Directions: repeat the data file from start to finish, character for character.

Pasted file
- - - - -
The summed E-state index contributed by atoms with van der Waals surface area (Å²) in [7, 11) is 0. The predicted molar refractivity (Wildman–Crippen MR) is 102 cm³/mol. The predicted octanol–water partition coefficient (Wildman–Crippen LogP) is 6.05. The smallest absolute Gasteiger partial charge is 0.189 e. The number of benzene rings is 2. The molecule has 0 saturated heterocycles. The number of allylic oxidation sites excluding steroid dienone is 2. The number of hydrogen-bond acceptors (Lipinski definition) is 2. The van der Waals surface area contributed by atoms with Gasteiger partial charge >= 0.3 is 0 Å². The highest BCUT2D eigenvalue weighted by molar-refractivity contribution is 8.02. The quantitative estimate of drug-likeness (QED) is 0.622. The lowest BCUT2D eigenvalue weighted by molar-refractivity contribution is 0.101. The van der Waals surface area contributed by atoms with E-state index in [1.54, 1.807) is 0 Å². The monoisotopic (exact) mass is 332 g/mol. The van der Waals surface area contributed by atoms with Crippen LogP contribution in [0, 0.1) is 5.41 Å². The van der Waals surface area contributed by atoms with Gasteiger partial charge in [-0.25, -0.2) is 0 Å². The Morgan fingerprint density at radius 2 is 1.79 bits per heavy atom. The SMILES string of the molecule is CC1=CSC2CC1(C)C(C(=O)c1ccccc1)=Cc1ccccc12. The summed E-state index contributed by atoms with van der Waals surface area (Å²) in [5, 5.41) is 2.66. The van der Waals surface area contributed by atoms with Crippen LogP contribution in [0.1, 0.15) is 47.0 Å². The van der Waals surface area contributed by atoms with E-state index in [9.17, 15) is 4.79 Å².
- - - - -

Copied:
The summed E-state index contributed by atoms with van der Waals surface area (Å²) in [7, 11) is 0. The predicted molar refractivity (Wildman–Crippen MR) is 102 cm³/mol. The predicted octanol–water partition coefficient (Wildman–Crippen LogP) is 6.05. The smallest absolute Gasteiger partial charge is 0.189 e. The number of benzene rings is 2. The molecule has 0 saturated heterocycles. The number of allylic oxidation sites excluding steroid dienone is 2. The number of hydrogen-bond acceptors (Lipinski definition) is 2. The van der Waals surface area contributed by atoms with Gasteiger partial charge >= 0.3 is 0 Å². The highest BCUT2D eigenvalue weighted by molar-refractivity contribution is 8.02. The quantitative estimate of drug-likeness (QED) is 0.622. The lowest BCUT2D eigenvalue weighted by molar-refractivity contribution is 0.101. The van der Waals surface area contributed by atoms with E-state index in [1.54, 1.807) is 0 Å². The monoisotopic (exact) mass is 332 g/mol. The van der Waals surface area contributed by atoms with Crippen LogP contribution in [0, 0.1) is 5.41 Å². The van der Waals surface area contributed by atoms with Gasteiger partial charge in [-0.25, -0.2) is 0 Å². The Morgan fingerprint density at radius 2 is 1.79 bits per heavy atom. The SMILES string of the molecule is CC1=CSC2CC1(C)C(C(=O)c1ccccc1)=Cc1ccccc12. The summed E-state index contributed by atoms with van der Waals surface area (Å²) in [5, 5.41) is 2.66. The van der Waals surface area contributed by atoms with Crippen LogP contribution in [0.1, 0.15) is 47.0 Å². The van der Waals surface area contributed by atoms with E-state index in [9.17, 15) is 4.79 Å².